Fractals — endlessly repeating patterns that are self-similar at different scales and are found throughout nature (see: seashells, trees, leaves, and the Romanesco broccoli above) — also frequently appear in design in Africa, from fabric to buildings to entire villages, as Rensselaer Science and Technology Studies professor Ron Eglash explained in his fascinating 2007 TED Global talk.

As a fractal pattern repeats and grows and repeats and grows, so too does the knowledge Eglash gained while studying fractals in Africa. He shared that knowledge in a book, African Fractals, and the TED talk and it sparked the imagination of Spanish architect Xavier Vilalta, who then shared what he learned in another TED talk.


A century ago, American audiences were shocked by an armory filled with controversial new works from the most interesting European artists. Artists including Marcel Duchamp, Pablo Picasso and Henri Matisse, already established in Europe, were brought to the forefront of American culture by way of the Armory Show of 1913.

By today’s standards, much of the work isn’t particularly avant garde, but the show remains an important point in the history of art in America. (More on the culture shock of 1913 in this fascinating special program from WNYC —history of the Armory Show and its effect on American art begins around the 4 minute mark.)


Today marks the first day of the new school year here at Rensselaer! We at The Approach would like to take this opportunity to welcome our first-year students, welcome back our returning students, and applaud our ever-outstanding faculty and staff! Here’s to another great year!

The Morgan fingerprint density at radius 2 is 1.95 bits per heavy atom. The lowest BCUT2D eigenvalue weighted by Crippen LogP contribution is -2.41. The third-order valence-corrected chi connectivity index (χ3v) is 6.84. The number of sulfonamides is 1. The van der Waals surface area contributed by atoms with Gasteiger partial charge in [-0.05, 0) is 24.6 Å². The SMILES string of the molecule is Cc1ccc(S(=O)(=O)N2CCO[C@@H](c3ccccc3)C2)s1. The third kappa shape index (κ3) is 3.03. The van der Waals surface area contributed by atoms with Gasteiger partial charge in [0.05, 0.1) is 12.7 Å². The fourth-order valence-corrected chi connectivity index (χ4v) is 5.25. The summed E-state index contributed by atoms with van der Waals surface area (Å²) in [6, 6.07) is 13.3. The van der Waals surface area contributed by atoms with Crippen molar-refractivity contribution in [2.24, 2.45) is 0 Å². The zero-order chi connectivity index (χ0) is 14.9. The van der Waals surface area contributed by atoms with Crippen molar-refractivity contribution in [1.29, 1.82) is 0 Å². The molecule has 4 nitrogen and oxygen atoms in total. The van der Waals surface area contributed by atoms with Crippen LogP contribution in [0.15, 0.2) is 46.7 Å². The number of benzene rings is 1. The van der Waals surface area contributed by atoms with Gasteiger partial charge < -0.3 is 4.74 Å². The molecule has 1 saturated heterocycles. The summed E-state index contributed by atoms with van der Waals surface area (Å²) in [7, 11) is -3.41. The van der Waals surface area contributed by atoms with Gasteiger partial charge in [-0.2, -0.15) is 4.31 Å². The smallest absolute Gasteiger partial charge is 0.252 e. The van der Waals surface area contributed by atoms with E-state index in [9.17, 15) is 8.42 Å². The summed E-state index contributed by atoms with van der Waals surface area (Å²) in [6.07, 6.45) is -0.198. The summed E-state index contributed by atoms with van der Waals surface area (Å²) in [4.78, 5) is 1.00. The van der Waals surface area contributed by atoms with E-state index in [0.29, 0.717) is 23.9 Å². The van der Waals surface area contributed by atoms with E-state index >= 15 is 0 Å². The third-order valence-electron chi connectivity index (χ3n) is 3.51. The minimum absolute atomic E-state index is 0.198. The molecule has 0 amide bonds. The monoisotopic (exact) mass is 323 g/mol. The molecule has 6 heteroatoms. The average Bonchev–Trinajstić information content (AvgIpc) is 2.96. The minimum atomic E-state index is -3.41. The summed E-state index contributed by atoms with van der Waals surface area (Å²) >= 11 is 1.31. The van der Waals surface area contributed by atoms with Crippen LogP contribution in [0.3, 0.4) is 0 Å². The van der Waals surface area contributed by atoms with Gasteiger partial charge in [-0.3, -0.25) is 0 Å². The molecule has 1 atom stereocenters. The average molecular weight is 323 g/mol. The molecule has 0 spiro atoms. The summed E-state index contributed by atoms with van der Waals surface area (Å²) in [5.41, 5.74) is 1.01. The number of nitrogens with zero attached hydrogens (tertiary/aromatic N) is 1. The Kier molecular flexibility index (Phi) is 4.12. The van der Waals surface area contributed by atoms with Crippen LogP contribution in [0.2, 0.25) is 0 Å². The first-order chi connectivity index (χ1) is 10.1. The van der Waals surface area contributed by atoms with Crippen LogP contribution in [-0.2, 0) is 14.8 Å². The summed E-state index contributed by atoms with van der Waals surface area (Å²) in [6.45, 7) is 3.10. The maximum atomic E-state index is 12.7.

What better way to mark the occasion than with some good news? The preeminent science journal Nature recently featured a Q&A with our very own Riccardo Bevilacqua, pictured above in his lab. A distinguished assistant professor in the Department of Mechanical, Aerospace, and Nuclear Engineering here at Rensselaer, Riccardo spends his time and energy dreaming up and designing fascinating new ways to control spacecraft and satellites. He navigates this bold trek with funding from the NASA, the Air Force Office of Scientific Research, DARPA, and the Office of Naval Research. (Read about some of those funding awards here and here.)


3° with Liping Huang

by Michael Mullaney on August 15, 2013

Liping Huang is an assistant professor in the Department of Materials Science and Engineering at Rensselaer. We ask Liping about her work:

Q: What problems are you trying to solve?

A: Glasses are everywhere in our daily lives, functioning with excellent optical, electronic, mechanical, and bio-related properties. Yet, glasses are usually brittle; their service lifetime is often capped by mechanical failures. For instance, cracked or broken screens account for 82% of all accidental iPhone4 damages . My research has been mainly focused on understanding the brittleness of glasses and how to make glasses tougher.